A local mother insists negligence at a Bay area hospital is to blame for her son's death. Her complaint to the state uncovers violations, but even with the new findings, the heartbroken mom still can't sue to get justice for her son because of a Florida law.
“I don't want a dime from anyone, because that's not going to solve bringing my son back, but I'm going to make sure one way or another this gets put to a stop,” says mother Jeanette Gonzalez.
Gonzalez says recent violations found at Florida Hospital North Pinellas give her some vindication for concerns surrounding her son's death.
“Everything that my gut feeling suspected, everything I felt was happening -- [it] was actually happening,” says Gonzalez.
Javier Roldan, 33, went into the hospital for a broken leg and six days later, he was dead. She insists that staff negligence is what killed her son.
“They just left him laying there suffering. I'm watching this young man moaning and groaning, and shaking his head, and having seizure, and not one person would believe me,” says Gonzalez.
10News told you in March, Jeanette couldn't sue the hospital because of the state's Wrongful Death Act.
Loved ones can't file a medical malpractice suit, if the patient who dies is single, 25 or older, and without dependents.
“Because of the way the law is written, there is nothing we can do,” says attorney Nicolette Nicoletti.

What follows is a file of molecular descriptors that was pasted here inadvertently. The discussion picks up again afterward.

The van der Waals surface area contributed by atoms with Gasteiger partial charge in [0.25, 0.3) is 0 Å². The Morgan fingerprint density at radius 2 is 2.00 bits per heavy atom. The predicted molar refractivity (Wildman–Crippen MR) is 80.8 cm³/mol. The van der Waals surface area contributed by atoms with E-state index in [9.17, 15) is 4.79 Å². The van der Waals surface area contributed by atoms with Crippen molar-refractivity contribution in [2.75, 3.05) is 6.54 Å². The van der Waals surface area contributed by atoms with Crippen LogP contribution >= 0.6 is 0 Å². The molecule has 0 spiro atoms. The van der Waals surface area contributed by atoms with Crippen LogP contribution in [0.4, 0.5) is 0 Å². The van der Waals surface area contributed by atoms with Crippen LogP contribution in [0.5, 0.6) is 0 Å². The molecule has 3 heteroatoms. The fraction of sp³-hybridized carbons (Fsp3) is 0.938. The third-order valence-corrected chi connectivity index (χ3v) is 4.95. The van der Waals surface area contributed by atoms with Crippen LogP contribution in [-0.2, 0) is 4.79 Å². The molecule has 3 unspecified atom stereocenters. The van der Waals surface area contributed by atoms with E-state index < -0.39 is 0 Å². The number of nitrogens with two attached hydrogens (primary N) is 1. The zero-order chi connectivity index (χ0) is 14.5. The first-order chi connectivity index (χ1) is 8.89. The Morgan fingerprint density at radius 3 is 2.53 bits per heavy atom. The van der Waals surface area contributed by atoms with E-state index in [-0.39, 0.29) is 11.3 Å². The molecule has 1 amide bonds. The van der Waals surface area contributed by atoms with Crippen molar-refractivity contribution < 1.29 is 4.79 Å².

With help from Nicoletti, Jeanette did file a complaint with the state Agency for Health Care Administration.
AHCA did a surprise inspection at the hospital and found: nursing staff failed to follow doctors’ orders, give proper medications and IVs, didn't monitor a patient's heart as directed, and failed to supervise and evaluate patient care.
“It's heartbreaking to find these complaints come out that were similar to Miss Gonzalez's complaints, and to know these violations still occur even after the death of an innocent person,” says Nicoletti. “We want the hospital policies changed. We want them followed. And we want a law written that provides justice for all and does not discriminate against a class of people, which -- in my opinion -- this law does,” Nicoletti says.
The hospital tells 10News:
“At Florida Hospital North Pinellas, our top priority is the safety and care of our patients. Due to HIPAA regulations, we cannot comment on any patient who we have provided care. What we can share, is back in May, AHCA found a few deficiencies during a site survey that we immediately corrected. AHCA accepted our plan for the deficiencies, all safety measures are now up to code.” Because of the corrective plan, the hospital says it doesn’t face any fines or discipline.
Jeanette says she won't stop until she gets justice for Javier and patients like him.
“I'm going to write to every legislator and pound on their door in Tallahassee, because this law is going to be changed. I don't care if this is going to take the rest of my life. I'm going to get it done,” says Gonzalez.
Nicoletti also filed a complaint with the Florida Department of Health. That investigation will look specifically at the doctors' actions leading up to Javier's death.
AHCA says, “The Agency takes very seriously our responsibility to ensure the health and safety of all patients and to hold those health care facilities who fail to do so accountable to the patients they serve.” To check out deficiencies at all Florida hospitals, CLICK HERE.
To file a Health Care Facility Complaint with AHCA, CLICK HERE.
To file a complaint with the Florida Department of Health, CLICK HERE.